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Despite being a well-recognized form of neurodiversity, a plethora of misconceptions surrounds ADHD. With ADHD being associated with childhood and development, it is easy to gloss over the fact that children with ADHD often do not “grow out of” it as they transition to adulthood. Given that 5% of the general adult population has ADHD, it is important to increase awareness of what ADHD is and eliminate the stigma that negatively impacts people with ADHD.

ADHD is characterized by a lack of focus, which is often incorrectly perceived by others as laziness. Common symptoms include difficulty completing tasks, restlessness, trouble with organization, and being easily distracted.

These symptoms can be managed with medication, therapy, and by taking an alternative approach to completing tasks, such as breaking them into smaller parts. ADHD is also often characterized by hyperfocus, which allows individuals with ADHD to devote a great deal of energy and focus to their passions.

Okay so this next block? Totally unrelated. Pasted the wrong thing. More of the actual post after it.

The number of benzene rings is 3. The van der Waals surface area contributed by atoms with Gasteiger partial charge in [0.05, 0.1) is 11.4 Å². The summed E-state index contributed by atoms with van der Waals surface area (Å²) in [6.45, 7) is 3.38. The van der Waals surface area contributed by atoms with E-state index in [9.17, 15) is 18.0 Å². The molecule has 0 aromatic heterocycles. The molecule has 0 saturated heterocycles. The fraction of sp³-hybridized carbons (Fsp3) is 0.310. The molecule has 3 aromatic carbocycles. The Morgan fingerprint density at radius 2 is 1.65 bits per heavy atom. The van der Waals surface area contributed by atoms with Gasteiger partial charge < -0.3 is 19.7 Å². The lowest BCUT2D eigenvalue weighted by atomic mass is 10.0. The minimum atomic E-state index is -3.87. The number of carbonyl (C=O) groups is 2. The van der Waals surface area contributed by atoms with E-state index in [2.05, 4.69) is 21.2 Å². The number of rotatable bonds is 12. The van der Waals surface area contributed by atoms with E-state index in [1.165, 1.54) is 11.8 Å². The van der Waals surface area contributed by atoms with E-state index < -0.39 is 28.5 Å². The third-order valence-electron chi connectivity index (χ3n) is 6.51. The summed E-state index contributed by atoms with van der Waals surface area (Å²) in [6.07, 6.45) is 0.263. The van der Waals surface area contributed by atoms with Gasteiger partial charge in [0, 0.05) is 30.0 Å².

Another common misconception about ADHD is that it always presents with hyperactivity. The inattentive presentation of ADHD is characterized by difficulty focusing and does not present with hyperactivity.

ADHD is not a “problem.” Neurodiversity is just that—diversity. People with ADHD are individuals just like everyone else. To support people with ADHD, understand their symptoms and how to help them manage their condition [1].


[1] Things People With ADHD Wish You Knew. (2017, September 6). WebMD. https://www.webmd.com/add-adhd/adhd-wish-you-knew

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